Primary health care provider — Important?
I've been hearing a lot about having one health care provider follow my medical history, but I'm fairly healthy and don't have a chronic disease. I've been switching from my local doctors when I'm home to the on-campus docs. Is it really that important, given that I'm a healthy individual?
Dear Pretty Healthy,
Plenty of students who move away from home for college are faced with the challenge of deciding between an on-campus health care provider and one at home. While splitting your care between providers may seem more convenient, there are also a lot of advantages to seeing the same provider every time you schedule a medical appointment — even if you only see them once a year.
Many health care providers will recommend you choose one primary care provider (PCP) and consider their clinic your “medical home” — the place where all your medical records are on file and you see the same provider at each visit. Seeing the same primary care provider is good for:
- Establishing trust and speaking honestly about your health care needs.
- Maintaining accurate and up to date medical records.
- Reducing mistakes in the care you receive.
- Avoiding prescription errors.
- Minimizing repetitive or unnecessary lab tests.
- Having an established relationship in place in the event of an unforeseen health or illness development.
Choosing a medical home and establishing care with one primary care provider is most critical for people with more complicated medical conditions. But even young, healthy people benefit from having one provider they see for physicals, prescriptions, and acute health needs.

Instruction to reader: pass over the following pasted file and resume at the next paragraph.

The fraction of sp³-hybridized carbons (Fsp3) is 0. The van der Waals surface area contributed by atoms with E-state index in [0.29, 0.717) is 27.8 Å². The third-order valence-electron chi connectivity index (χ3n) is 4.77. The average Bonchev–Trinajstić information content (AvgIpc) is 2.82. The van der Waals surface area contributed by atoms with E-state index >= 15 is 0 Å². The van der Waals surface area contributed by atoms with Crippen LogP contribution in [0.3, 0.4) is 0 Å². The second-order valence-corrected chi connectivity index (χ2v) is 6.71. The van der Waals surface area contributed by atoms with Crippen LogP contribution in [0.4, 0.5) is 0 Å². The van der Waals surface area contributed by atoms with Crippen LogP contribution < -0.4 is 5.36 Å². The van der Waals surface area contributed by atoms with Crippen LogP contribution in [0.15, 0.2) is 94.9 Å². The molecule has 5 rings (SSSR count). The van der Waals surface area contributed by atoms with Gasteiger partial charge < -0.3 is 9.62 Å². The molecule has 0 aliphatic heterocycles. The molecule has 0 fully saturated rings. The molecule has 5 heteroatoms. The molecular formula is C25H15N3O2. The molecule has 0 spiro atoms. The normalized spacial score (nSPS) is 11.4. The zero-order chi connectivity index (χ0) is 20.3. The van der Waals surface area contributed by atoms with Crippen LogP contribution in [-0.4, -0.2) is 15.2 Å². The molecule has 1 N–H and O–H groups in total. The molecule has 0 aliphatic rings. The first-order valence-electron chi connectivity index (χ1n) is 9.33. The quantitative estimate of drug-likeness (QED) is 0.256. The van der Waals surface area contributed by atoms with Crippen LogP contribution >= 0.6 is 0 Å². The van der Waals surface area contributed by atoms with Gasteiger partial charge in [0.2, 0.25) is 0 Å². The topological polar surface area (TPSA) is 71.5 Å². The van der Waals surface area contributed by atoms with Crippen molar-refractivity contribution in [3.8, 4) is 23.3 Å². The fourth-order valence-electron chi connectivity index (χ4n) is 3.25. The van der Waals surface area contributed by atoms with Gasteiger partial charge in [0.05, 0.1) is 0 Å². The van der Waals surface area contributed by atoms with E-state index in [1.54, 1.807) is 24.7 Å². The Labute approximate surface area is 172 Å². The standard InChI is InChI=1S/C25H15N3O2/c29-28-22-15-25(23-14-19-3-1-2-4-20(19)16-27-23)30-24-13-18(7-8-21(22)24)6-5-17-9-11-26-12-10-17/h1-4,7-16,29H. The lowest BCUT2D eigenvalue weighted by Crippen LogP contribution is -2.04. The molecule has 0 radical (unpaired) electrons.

Wherever you get medical care, you can always request your records from your previous provider(s) be transferred to your current provider’s office. This will give your current provider a more comprehensive medical history and ideally lessen avoidable tests and redundant exams.
If you choose to continue to see both your provider back home and one on-campus, make sure you share that decision with both practitioners. You can often sign a release of information at medical offices so the two providers can share documents, as well as communicate directly about your care.
You can take charge of your health by maintaining updated medical records, no matter where you are, and bringing copies of documents to your appointments. In the spirit of this philosophy, talk to your healthcare provider to find out what’s best for you.
Originally published Feb 07, 2014
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